China and Taiwan are set to mark five years of improving ties with de facto consulates. If they are approved, they will represent the highest-level presence by either country.
First came the historic handshakes. Then the first scheduled flights. Mass tourism followed, and investment chased that. The landmarks that took China-Taiwan relations from zero to today’s much more open relationship in five years are now leading to a new one: de facto consulates.
The move to set up representative offices, despite decades of severed diplomacy and strong mutual distrust before 2008, will make life easier for the millions of tourists and investors who hop across the 99-mile wide Taiwan Strait from China to Taiwan. De facto consulates also would be the highest-level official presence by one side on the other.
“Cross-Strait ties are getting closer and closer, so it’s good to keep up with the current momentum,” says Li Peng, Taiwan Research Institute assistant director at Xiamen University in China. “For the public, these offices will be a good way to protect their legal rights. I think the wishes of people on both sides have been given priority.”
On April 11, Taiwan’s cabinet sent parliament a draft law allowing Beijing to set up a representative office on the island. The draft follows conceptual agreement last year by negotiators from both sides after lobbying by China. Taiwan’s China-sympathetic ruling party also controls parliament, meaning all but sure passage of the draft.
Scopes of duties have yet to be decided, but analysts expect the offices to enforce investor protection rules and sort out legal issues involving travelers.
“The absence of an official presence hampers the ability of handling accidents, deaths, lost passports, and other problems that occur on an almost daily basis,” says Bonnie Glaser, a senior fellow with the Center for Strategic and International Studies. Staff members could also smooth business deals and set up high-level visits, she adds.
About 1 million Taiwanese live in China, where they have long groused about lack of homeland support in business disputes. Last year, 2.58 million mainland Chinese visited Taiwan, making accidents and small disputes increasingly common. Two-way trade also reached $121.6 billion in 2012, with China as Taiwan’s top trading partner.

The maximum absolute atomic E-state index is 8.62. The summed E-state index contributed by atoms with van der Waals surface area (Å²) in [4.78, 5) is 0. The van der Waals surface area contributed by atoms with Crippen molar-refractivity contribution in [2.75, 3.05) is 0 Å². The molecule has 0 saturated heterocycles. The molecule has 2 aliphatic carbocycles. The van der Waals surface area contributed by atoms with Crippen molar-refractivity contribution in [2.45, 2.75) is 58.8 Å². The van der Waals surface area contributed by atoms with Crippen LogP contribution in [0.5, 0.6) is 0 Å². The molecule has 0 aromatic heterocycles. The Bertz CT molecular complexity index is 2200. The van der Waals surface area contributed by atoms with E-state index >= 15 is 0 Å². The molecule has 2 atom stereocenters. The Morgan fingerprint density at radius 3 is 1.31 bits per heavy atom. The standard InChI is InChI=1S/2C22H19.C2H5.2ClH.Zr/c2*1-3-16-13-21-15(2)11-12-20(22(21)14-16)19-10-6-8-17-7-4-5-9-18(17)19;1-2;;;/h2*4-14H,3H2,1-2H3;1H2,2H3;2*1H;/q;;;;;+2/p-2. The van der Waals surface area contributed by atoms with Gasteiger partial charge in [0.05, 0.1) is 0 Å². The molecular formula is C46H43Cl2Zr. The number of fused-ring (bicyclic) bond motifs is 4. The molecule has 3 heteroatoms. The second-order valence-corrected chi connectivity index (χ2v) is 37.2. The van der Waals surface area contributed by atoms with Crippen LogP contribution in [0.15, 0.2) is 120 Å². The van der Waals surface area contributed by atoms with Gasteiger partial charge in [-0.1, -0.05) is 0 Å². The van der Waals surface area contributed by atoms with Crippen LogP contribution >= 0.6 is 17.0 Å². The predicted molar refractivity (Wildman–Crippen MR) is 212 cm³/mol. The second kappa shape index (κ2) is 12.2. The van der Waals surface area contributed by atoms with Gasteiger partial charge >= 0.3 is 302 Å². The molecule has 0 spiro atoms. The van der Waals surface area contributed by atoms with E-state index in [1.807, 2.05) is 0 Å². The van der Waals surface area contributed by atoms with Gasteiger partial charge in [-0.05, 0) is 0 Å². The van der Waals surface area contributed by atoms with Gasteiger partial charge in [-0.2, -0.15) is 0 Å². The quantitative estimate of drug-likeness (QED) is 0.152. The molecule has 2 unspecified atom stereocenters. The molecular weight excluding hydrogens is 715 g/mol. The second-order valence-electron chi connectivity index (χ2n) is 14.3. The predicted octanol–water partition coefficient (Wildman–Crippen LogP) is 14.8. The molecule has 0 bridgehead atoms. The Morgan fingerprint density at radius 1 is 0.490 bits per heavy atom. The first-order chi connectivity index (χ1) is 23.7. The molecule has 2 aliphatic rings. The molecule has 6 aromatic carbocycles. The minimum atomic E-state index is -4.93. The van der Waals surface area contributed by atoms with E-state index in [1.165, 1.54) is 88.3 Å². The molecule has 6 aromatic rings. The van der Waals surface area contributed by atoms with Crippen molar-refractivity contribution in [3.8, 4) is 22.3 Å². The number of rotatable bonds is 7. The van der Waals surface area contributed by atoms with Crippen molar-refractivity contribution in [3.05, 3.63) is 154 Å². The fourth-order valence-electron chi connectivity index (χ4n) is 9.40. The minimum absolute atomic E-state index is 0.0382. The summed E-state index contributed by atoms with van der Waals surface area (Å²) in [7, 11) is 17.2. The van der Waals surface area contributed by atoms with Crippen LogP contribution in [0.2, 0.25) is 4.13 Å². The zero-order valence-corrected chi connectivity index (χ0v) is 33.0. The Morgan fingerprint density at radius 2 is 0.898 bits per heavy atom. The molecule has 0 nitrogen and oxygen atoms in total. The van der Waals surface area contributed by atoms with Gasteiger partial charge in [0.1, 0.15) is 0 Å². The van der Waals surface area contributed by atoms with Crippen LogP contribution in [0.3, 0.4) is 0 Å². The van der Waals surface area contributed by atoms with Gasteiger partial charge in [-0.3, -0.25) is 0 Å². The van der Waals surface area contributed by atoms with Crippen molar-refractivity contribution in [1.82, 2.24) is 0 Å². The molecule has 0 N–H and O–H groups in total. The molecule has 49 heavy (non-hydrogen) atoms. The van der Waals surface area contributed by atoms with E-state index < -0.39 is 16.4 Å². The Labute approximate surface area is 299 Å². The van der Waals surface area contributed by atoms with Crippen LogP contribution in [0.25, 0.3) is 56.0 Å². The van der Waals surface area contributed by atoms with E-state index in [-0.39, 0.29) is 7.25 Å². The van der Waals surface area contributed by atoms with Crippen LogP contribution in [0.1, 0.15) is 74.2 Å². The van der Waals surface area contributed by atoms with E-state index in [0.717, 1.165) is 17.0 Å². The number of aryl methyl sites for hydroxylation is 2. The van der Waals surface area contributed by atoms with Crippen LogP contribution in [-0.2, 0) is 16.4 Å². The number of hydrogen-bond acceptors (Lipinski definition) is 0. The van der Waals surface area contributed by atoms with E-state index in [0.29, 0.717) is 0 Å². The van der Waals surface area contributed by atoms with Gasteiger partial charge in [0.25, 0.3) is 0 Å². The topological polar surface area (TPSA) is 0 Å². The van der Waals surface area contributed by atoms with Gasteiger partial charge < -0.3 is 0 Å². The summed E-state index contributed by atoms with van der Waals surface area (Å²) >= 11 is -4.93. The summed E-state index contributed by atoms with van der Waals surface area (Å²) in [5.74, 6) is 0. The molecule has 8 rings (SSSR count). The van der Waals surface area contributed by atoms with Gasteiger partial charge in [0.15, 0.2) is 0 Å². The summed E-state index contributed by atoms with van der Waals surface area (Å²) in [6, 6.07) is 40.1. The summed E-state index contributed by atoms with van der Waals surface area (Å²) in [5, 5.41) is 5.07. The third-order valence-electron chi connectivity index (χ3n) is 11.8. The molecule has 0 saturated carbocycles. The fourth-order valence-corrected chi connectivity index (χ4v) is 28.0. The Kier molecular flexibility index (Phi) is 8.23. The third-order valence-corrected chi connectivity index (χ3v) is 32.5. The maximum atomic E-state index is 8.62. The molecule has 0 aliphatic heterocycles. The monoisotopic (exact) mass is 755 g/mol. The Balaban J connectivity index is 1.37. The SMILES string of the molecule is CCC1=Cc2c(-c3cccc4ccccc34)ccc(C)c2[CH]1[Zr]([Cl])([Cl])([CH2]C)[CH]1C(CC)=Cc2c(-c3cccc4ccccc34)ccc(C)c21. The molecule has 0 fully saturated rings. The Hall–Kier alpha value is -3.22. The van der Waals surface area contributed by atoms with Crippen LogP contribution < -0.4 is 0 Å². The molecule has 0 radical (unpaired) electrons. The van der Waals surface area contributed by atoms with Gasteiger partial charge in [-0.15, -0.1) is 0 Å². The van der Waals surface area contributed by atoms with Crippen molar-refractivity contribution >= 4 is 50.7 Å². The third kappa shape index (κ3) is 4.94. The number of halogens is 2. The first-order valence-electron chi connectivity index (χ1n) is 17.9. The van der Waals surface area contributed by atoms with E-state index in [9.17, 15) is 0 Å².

Taiwan and China had virtually no relations from the Chinese civil war of the 1940s through 2008. China had advocated reunification and threatened to use force if peaceful means failed. That tension led Taiwan to ban official contact. Then in 2008, Taiwanese President Ma Ying-jeou and his counterparts in Beijing set aside political issues to establish economic ties.
But as the two sides still do not recognize each other diplomatically, setup of representative offices requires answering sticky questions: whether to fly official flags, how to reduce the risk of espionage, and whether to follow international diplomacy protocol, such as immunity for the chief representative, in line with world standards – or work out a new list of rules.
Image-conscious Beijing, which frowns on political dissent, also may fret about its office being the target of protests by anti-China groups that are allowed freedom of speech in democratic Taiwan.
Its office in Taipei would be an “instant magnet” for groups pushing human rights in China or more freedom for Tibet, for example, says Sean King, senior vice president with the political consulting firm Park Strategies in New York.
“I can give you more than 100 details that need to be cleared out before the office can be set up,” adds Alexander Huang, strategic studies professor at Tamkang University in Taiwan.
The island’s main opposition party, which advocates a more cautious relationship with China given old hostilities, worries that the new offices would be used to enforce Beijing’s goal of uniting both sides under a single flag even as many Taiwanese prefer self-rule.
“It would be harder for Taiwan to break away and claim we are not under China’s jurisdiction,” says Joseph Wu, policy committee executive director with the opposition Democratic Progressive Party. “We need to clear the doubt that Taiwan is not part of China.”
It’s unclear whether the opposition would continue, call off, or change the government’s engagement with Beijing if it won the next presidential election in 2016.
The government’s China policymaking body says 70 percent of Taiwanese support the plan. “Therefore, to handle today’s cross-Strait interaction and the trend of close contact between people, as well as to assist people on both sides, the government will advance this as one of its top policy priorities,” that body, the Mainland Affairs Council, said in a statement on Saturday.